The risks of using facial recognition technology in schools “may outweigh the benefits,” the New York State Office of Information Technology Services said in a report released this month.
While some argue facial recognition technology can make schools safer, the report said there is little evidence from real-life situations that such security systems prevent violent incidents.
The report also cited research from The Violence Project noting that between 1980 and 2019, 70% of school shooters were current students. Facial recognition technology cannot prevent a current student from entering a school building without an administrator or staff member first acknowledging a student was in crisis, made a threat, or shown they could be a threat to school security, the report said.
“Educational researchers point out that reliance on technology to secure schools can lull administrators and staff into a false sense of security when what is really needed is face-to-face interaction with students who may be in crisis,” according to the report.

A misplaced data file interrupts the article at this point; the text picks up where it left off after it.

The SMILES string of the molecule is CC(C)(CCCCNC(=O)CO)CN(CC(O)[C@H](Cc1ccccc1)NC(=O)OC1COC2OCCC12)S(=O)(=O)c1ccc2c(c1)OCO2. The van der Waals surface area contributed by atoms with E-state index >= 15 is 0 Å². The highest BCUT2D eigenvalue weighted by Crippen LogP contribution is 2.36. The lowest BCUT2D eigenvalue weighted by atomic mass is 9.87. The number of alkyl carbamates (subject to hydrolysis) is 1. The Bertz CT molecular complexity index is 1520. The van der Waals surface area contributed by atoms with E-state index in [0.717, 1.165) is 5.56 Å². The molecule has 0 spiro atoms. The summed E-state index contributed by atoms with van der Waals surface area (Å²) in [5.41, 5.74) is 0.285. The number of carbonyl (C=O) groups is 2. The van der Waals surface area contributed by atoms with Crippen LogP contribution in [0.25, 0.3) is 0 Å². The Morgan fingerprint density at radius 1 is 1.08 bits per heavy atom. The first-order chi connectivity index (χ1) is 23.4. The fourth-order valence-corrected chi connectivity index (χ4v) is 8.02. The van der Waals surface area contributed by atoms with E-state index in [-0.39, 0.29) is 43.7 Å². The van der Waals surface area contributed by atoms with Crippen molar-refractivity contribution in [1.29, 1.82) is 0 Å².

The report comes at a time when technology — including artificial intelligence — is increasingly being integrated into school security efforts.
The New York Office of Information Technology Services released these findings in response to an amended 2021 state law that put a moratorium on biometric identification technology in all schools in the state, including public, nonpublic and charter schools. Before the moratorium can be lifted, the state had to release a report analyzing the pros and cons of the technology.
The Lockport City School District in upstate New York paused plans to implement facial recognition technology in its school security cameras even before the moratorium went into effect, as the state began investigating risks of the security system features.
The New York report is not the first to warn about using facial recognition systems in schools. A 2020 study from the University of Michigan concluded that the technology is racist, “brings state surveillance into the classroom,” “punishes nonconformity,” is “inaccurate” and results in companies profiting from collecting students’ personal information.